Book Review: Vintage Crime by Rebecca GibbPR SAMPLE 

Vintage Crime: A Short History of Wine Fraud by Rebecca GibbRebecca Gibb is a Master of Wine and an award-winning wine journalist, who spends her knowledge of wine and researching for writing to educate us on the history of wine tampering from Roman times to the present.  Her newest book is “Vintage Crime: A Short History of Wine Fraud“, which could be a historical thriller set in Europe in the 1800’s with dastardly villains.  And you would not be far off. 

This book covers the history of wine and wine tampering.  Her thesis is that wine is currently viewed with much respect and awe, but tampering with wine in the past up till now was in some ways to make wines that people enjoy at all price levels and levels of society while benefiting the winemakers, distributors, and wine sellers.

Tampering with wines, Rebecca notes, is nothing new, and poses the question of “What is an authentic wine?”.  While we think of how wines are made with clean stainless steel tanks, oak barrels, and cultured yeasts, it was not always done that way.  In the past, besides the lack of knowledge in science and modern wine-making techniques, the world was also cooler climatically, with the issue of how to make wines from grapes that may not fully ripen.  Adding ingredients to wines to make them more palatable in the past, also had the potential of making them hazardous to our health.

As Rebecca discusses, the methods of tampering with wine, starting in Europe, caused many rules and regulations to be developed to try to stop making dangerous and less authentic wine.  The concept of terroir and the development of France’s AOCs makes more sense after reading this book. 

Besides describing how wines have been manipulated in the past, and the rules and regulations developed to counteract the illegal manipulations, Rebecca also covers more recent deceptions from the 1980’s up to the present.  We probably all remember a certain Indonesian fellow in the United States who had an amazing collection of fake Old World wines to share and sell to rich buyers.  I enjoyed reading about the modern wine controversies as well as the historical ones.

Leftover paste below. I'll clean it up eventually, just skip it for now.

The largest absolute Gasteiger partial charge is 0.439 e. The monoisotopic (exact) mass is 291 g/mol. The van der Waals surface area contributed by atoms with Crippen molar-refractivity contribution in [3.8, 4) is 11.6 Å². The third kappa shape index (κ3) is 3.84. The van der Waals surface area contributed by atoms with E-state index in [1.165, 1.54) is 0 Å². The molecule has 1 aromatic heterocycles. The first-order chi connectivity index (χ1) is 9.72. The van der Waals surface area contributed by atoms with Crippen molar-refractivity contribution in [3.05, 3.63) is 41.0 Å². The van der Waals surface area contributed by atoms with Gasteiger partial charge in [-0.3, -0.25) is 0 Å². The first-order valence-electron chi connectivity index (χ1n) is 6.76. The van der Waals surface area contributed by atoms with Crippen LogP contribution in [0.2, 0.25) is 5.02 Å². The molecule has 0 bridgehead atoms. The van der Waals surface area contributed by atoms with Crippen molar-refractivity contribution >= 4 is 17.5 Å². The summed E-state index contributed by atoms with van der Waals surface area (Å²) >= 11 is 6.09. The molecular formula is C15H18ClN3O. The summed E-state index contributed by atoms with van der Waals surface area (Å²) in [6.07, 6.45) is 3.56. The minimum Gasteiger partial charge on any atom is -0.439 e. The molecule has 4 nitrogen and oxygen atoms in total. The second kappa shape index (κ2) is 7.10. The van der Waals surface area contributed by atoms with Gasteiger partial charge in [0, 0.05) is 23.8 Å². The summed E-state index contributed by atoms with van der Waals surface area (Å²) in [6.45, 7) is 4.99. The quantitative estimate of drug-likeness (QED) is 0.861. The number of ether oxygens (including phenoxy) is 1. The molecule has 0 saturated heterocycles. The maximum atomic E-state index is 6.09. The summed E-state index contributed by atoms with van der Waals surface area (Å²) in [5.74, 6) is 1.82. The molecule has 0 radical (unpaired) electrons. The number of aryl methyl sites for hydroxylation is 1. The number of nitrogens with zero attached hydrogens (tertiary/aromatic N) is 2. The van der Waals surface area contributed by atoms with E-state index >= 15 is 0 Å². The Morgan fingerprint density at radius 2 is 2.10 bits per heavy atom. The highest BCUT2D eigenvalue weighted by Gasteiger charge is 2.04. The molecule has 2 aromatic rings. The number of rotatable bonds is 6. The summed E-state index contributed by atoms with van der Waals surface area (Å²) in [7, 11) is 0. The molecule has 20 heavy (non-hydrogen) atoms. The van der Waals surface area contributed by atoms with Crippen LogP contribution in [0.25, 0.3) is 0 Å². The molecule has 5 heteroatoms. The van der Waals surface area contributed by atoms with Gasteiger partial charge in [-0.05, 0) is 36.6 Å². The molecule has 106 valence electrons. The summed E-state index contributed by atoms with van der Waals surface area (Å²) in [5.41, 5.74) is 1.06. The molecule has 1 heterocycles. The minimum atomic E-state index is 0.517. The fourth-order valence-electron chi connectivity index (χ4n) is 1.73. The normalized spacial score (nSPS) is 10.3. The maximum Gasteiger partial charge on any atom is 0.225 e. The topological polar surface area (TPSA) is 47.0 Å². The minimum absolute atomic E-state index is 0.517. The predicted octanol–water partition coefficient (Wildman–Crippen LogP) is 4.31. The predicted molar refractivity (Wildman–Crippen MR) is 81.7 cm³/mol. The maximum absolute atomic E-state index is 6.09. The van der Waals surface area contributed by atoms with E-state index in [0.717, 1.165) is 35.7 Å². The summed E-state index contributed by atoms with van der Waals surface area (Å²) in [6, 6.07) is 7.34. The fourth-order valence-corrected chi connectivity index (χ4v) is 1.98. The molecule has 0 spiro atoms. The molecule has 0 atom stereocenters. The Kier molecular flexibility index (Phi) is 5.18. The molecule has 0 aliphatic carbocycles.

Rebecca concludes her book by getting us to think about the authenticity of wine, whether appellation laws protect us or limit wine producers and their ability to more fully express terroir in their wines. Many wineries have dropped out of appellation systems and now make a style of wine that the winemaker envisions.  What about natural wines?

This is a well-researched book by Rebecca if you want to better understand how the wine world has evolved, the ways of making wines taste better through deceptive practices, developing appellation systems, and how/why wine frauds still occur, then this is the book to read.  I raise a toast to Rebecca, with a local, estate-grown and bottled wine, knowing the winery and winemaker, as you never know where and when the next wine scandal will occur.

Where Can I Buy This Book?

This book is available for purchase via Amazon, Indigo, and Barnes & Noble.

Author: mywinepal
Drink Good Wine. That is my motto and I really want to help you drink good wine. What is good wine? That can be a different thing for each people. Food also loves wine so I also cover food and wine pairings, restaurant reviews, and world travel. Enjoy life with me. MyWinePal was started by Karl Kliparchuk, WSET. I spent many years with the South World Wine Society as the President and then cellar master. I love to travel around the world, visiting wine regions and sharing my passion for food & wine with you. Come live vicariously through me, and enjoy all my recommended wines.